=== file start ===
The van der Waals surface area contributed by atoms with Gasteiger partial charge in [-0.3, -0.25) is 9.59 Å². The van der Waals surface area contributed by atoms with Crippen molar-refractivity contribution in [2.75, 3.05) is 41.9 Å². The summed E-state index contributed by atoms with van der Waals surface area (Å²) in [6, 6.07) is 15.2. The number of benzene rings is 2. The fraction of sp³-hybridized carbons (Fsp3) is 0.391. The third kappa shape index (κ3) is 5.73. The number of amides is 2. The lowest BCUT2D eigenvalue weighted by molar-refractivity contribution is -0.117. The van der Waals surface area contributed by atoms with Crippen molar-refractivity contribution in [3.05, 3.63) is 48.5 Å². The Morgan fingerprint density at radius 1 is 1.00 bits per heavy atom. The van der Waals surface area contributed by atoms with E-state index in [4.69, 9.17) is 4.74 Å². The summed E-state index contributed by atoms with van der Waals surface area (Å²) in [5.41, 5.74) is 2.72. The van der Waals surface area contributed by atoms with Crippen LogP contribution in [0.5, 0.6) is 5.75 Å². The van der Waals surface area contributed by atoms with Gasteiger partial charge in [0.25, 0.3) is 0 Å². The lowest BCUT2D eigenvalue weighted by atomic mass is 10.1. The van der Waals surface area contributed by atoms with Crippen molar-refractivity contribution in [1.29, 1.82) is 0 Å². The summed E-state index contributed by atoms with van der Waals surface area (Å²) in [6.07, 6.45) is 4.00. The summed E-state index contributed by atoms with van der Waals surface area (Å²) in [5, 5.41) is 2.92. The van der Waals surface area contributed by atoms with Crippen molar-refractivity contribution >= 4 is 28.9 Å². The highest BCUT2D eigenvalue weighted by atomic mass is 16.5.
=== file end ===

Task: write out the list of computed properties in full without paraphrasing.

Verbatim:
The van der Waals surface area contributed by atoms with Gasteiger partial charge in [-0.3, -0.25) is 9.59 Å². The van der Waals surface area contributed by atoms with Crippen molar-refractivity contribution in [2.75, 3.05) is 41.9 Å². The summed E-state index contributed by atoms with van der Waals surface area (Å²) in [6, 6.07) is 15.2. The number of benzene rings is 2. The fraction of sp³-hybridized carbons (Fsp3) is 0.391. The third kappa shape index (κ3) is 5.73. The number of amides is 2. The lowest BCUT2D eigenvalue weighted by molar-refractivity contribution is -0.117. The van der Waals surface area contributed by atoms with Crippen molar-refractivity contribution in [3.05, 3.63) is 48.5 Å². The Morgan fingerprint density at radius 1 is 1.00 bits per heavy atom. The van der Waals surface area contributed by atoms with E-state index in [4.69, 9.17) is 4.74 Å². The summed E-state index contributed by atoms with van der Waals surface area (Å²) in [5.41, 5.74) is 2.72. The van der Waals surface area contributed by atoms with Crippen LogP contribution in [0.5, 0.6) is 5.75 Å². The van der Waals surface area contributed by atoms with Gasteiger partial charge in [0.25, 0.3) is 0 Å². The lowest BCUT2D eigenvalue weighted by atomic mass is 10.1. The van der Waals surface area contributed by atoms with Crippen molar-refractivity contribution in [1.29, 1.82) is 0 Å². The summed E-state index contributed by atoms with van der Waals surface area (Å²) in [6.07, 6.45) is 4.00. The summed E-state index contributed by atoms with van der Waals surface area (Å²) in [5, 5.41) is 2.92. The van der Waals surface area contributed by atoms with Crippen molar-refractivity contribution >= 4 is 28.9 Å². The highest BCUT2D eigenvalue weighted by atomic mass is 16.5.